As a tenant:
• freedom to live in the property undisturbed
• the right to live in a property in a good state of repair - your landlord should make repairs and maintain the property
• the right to access information about your tenancy at any time
• protection from unfair eviction
If you fail to pay rent or breach other terms of your tenancy agreement you can lose your legal rights as a tenant.
As a landlord
• repossess the property when the tenancy ends
• take back the property if it gets damaged
• access the property by giving 24 hours' notice
• take legal action to evict your tenant in some instances - like non-payment of rent

You may have other rights and responsibilities specifically included in your tenancy agreement.

Ending Tenancy Agreement
It both parties agree to terminate the agreement, they can legally do so. This is called "surrender". There are two ways that surrender of a tenancy can occur: by "operation of the law" or by a "declaration of surrender".
Surrender of operation by law

This is when the tenant gives up their occupation of the property to the landlord and the landlord accepting this. This could involve the tenant handing over the property's keys to the landlord and the landlord accepting that the agreement is over and that they now have possession.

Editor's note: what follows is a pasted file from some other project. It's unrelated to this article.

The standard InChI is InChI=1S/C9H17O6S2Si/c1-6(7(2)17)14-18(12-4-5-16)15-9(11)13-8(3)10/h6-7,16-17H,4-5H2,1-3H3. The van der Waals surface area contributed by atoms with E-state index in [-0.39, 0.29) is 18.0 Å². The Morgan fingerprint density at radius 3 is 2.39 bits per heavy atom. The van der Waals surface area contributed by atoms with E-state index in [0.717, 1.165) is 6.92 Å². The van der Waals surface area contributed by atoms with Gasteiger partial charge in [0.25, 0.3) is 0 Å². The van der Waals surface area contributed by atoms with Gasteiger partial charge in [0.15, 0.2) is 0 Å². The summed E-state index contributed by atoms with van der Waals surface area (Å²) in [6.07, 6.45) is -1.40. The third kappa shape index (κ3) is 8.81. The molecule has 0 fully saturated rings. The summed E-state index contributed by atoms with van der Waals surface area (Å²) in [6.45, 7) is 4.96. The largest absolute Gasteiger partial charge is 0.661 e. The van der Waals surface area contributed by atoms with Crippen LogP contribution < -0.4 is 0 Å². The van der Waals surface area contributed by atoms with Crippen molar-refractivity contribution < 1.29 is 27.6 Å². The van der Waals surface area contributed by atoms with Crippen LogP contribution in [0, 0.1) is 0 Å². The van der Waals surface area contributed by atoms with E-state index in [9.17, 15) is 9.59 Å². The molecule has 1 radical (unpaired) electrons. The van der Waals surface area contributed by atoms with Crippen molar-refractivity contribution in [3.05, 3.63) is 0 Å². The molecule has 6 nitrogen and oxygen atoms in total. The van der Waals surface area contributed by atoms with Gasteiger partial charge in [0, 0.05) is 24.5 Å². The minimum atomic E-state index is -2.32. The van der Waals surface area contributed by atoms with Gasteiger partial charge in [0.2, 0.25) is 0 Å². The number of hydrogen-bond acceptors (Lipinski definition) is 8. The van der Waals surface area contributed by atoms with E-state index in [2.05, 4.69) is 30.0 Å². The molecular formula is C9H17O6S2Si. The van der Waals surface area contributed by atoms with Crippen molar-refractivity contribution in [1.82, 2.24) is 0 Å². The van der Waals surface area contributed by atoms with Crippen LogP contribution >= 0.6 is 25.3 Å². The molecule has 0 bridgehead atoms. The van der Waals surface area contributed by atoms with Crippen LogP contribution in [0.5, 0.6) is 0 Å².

Declaration of operation by law

This is when the tenant signs a "Declaration of Surrender". This written document then acts as proof that the tenant has given up possession of the property to the landlord.

If you are seeking possession because your tenant has not paid the rent or has broken one of the other terms of the tenancy agreement, different rules apply, depending on which type of tenancy your tenant has. For example, if the tenancy is an assured tenancy, you will need to use one of the reasons or 'grounds' for possession in the Housing Act 1988.

Tenancy Agreement should not be Unfair
The residential tenancy agreement is a form of consumer contract and as such it must be in plain language which is clear and easy to understand. It must not contain any terms which could be "unfair". This means, for example, that the tenancy agreement must not put either tenant or landlord in a disadvantageous position, enable one party to change terms unilaterally without a valid reason. An unfair term is not valid in law and cannot be enforced.

Therefore, it is better to seek an expert advice. Net Lawman templates does not contact any unfair term which may make the agreement invalid and unenforceable..

Enforcement of Tenancy Agreement
Tenancy agreements are partly contractual, i.e. an agreement between landlord and tenant which can be enforced by a court of law. And, particularly with residential tenancies (as opposed to commercial or business tenancies), they are partly governed by statutory (Parliamentary) rules which cannot be over-ridden by the contractual common law rules.

Net Lawman’s Residential Tenancy Agreement
Our outline agreements, which can be used both in respect of houses and flats, are suitable for any sort of residential tenancies agreement. Our Documents are drafted by expert Solicitors and Barristers and can be customize according to the wishes of Landlord.

Our all templates are in plain English with explanatory notes, and are regularly updated to comply with domestic legislation.

Miriam Taylor working for Net Lawman UK for providing best quality legal documents, legal agreements and free legal information for: | |

Report this article Ask About This Article

More to Explore